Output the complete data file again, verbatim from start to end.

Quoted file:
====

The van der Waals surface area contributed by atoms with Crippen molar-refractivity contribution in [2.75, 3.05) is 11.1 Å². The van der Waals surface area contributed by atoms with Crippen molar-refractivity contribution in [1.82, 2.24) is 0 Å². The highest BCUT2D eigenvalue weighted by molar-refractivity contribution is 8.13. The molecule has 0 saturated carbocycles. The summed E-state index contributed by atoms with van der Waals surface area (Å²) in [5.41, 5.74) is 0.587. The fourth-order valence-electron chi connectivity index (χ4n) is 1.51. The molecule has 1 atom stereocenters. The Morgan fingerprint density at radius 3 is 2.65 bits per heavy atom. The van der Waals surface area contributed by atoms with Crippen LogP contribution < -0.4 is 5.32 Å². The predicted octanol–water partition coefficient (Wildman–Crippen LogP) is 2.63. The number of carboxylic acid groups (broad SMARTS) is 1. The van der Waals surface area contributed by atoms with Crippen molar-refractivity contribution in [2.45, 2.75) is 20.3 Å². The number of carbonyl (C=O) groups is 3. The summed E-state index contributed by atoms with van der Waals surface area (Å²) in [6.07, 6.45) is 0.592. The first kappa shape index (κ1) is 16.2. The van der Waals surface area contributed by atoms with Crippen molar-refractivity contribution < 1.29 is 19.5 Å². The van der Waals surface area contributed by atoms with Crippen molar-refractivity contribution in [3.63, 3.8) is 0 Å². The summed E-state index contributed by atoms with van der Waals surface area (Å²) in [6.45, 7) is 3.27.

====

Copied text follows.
The van der Waals surface area contributed by atoms with Crippen molar-refractivity contribution in [2.75, 3.05) is 11.1 Å². The van der Waals surface area contributed by atoms with Crippen molar-refractivity contribution in [1.82, 2.24) is 0 Å². The highest BCUT2D eigenvalue weighted by molar-refractivity contribution is 8.13. The molecule has 0 saturated carbocycles. The summed E-state index contributed by atoms with van der Waals surface area (Å²) in [5.41, 5.74) is 0.587. The fourth-order valence-electron chi connectivity index (χ4n) is 1.51. The molecule has 1 atom stereocenters. The Morgan fingerprint density at radius 3 is 2.65 bits per heavy atom. The van der Waals surface area contributed by atoms with Crippen LogP contribution < -0.4 is 5.32 Å². The predicted octanol–water partition coefficient (Wildman–Crippen LogP) is 2.63. The number of carboxylic acid groups (broad SMARTS) is 1. The van der Waals surface area contributed by atoms with Crippen molar-refractivity contribution in [2.45, 2.75) is 20.3 Å². The number of carbonyl (C=O) groups is 3. The summed E-state index contributed by atoms with van der Waals surface area (Å²) in [6.07, 6.45) is 0.592. The first kappa shape index (κ1) is 16.2. The van der Waals surface area contributed by atoms with Crippen molar-refractivity contribution < 1.29 is 19.5 Å². The van der Waals surface area contributed by atoms with Crippen molar-refractivity contribution in [3.63, 3.8) is 0 Å². The summed E-state index contributed by atoms with van der Waals surface area (Å²) in [6.45, 7) is 3.27.